Growing the Open Source Organism|
by Sam Williams
September 29, 1999
When science fiction author Vernor Vinge posed the concept of "intelligence amplification" in his 1993 online essay "The Singularity," he was looking for a way to describe the Internet as both communication device and reasoning tool.
Vinge wasn't talking about artificial intelligence, mind you. The Internet, with its shockingly complex mixture of software and hardware systems, was as much a testament to the scalable brainpower of its human caretakers as to the technology linking them together. Given enough brains, wires and silicon, Vinge wondered, what level of intelligence could this scalability reach?
"The best analogy I can see is with the evolutionary past," Vinge wrote. "We are entering a regime as radically different from our human past as we humans are from the lower animals."
Suffice it to say, Bob Weiner, co-founder of the open source startup BeOpen.com, never read the works of Vernor Vinge. Yet as a former developer of X Windows, the free software behind most Unix-based and Linux-based graphic user interface programs, Weiner knows what its like to watch his work come crawling out of the Internet petri dish. That's why when it comes time to describe his company's role in the evolving open source universe, Weiner has to go back a few billion years to find the closest historical parallel.
"The way I see it, the nucleus has finally come together," says Weiner, pointing to both the Linux operating system and the Internet infrastructure that shaped it. "All that's missing is a way to take the remaining porridge of open source technologies, just like that porridge of organic material that originally covered the earth and shape them into some sort of living entity."
Needless to say, Weiner sees BeOpen.com playing a major role in that next evolutionary step.
Officially, Weiner says BeOpen's business goal is to become the "leading community-based portal" for open source developers and users alike. Unofficially, however, he sees the BeOpen.com and the www.beopen.com website as a catalyst, a central switching point linking corporate dollars with projects beyond the GNU/Linux infrastructure, a process Weiner colorfully refers to as "growing the organism."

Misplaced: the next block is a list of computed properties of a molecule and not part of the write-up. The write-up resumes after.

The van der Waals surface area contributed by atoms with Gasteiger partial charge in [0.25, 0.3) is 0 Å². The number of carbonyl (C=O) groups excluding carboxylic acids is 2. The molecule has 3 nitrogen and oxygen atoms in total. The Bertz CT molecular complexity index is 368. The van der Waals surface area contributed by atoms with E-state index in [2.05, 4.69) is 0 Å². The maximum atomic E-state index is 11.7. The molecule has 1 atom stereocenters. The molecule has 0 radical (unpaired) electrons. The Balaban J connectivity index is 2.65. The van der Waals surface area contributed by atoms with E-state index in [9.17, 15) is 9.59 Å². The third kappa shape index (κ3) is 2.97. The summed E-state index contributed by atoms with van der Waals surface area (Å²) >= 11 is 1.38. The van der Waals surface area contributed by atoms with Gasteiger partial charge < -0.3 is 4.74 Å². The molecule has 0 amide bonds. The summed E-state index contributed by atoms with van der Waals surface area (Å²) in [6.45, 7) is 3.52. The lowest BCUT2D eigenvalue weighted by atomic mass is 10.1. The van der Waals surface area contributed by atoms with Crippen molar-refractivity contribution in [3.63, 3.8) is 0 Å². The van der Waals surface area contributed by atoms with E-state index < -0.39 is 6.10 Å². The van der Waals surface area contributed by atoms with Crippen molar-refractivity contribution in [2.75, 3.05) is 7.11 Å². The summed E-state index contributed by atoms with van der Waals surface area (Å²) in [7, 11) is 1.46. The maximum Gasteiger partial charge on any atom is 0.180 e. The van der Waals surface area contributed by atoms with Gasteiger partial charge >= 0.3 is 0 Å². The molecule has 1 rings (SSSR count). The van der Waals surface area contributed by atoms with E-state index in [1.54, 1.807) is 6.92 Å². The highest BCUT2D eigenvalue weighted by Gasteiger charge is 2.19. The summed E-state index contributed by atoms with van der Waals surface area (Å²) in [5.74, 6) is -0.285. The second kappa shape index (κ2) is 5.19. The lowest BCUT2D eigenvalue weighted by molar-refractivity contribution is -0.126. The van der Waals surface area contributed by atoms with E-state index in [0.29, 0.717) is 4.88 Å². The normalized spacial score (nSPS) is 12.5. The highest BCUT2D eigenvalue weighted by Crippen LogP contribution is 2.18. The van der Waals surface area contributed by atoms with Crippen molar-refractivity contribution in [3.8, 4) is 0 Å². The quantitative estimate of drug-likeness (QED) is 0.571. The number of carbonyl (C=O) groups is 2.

"We think the operating-system space is covered pretty well," Weiner says. "Let's move on to the next generation: applications, groupware, platform integration tools."
BeOpen isn't alone in this ambition, of course. Earlier this summer, two similar projects, SourceXchange and Cosource.com unveiled business plans designed to pair open source developers with corporations willing to pay for specialized development.
Mike Balma, strategic alliance manager for open source solutions at Hewlett Packard, a company that sponsors SourceXchange and has been in talks with BeOpen.com, says the BeOpen.com strategy, from what he has seen, is more enterprise-oriented than its pre-existing counterparts.
"I think there's room to play," Balma says. "When you're dealing with open source from an enterprise-level, you need somebody with a team of folks that can pull things together, building bigger projects than can run over the long term. That's what [BeOpen.com] seems to be offering."
As of yet, the startup has no brand-name presence, no major partnerships and no major venture financing--the BeOpen.com management team doesn't provide too many specifics on developments in those arenas.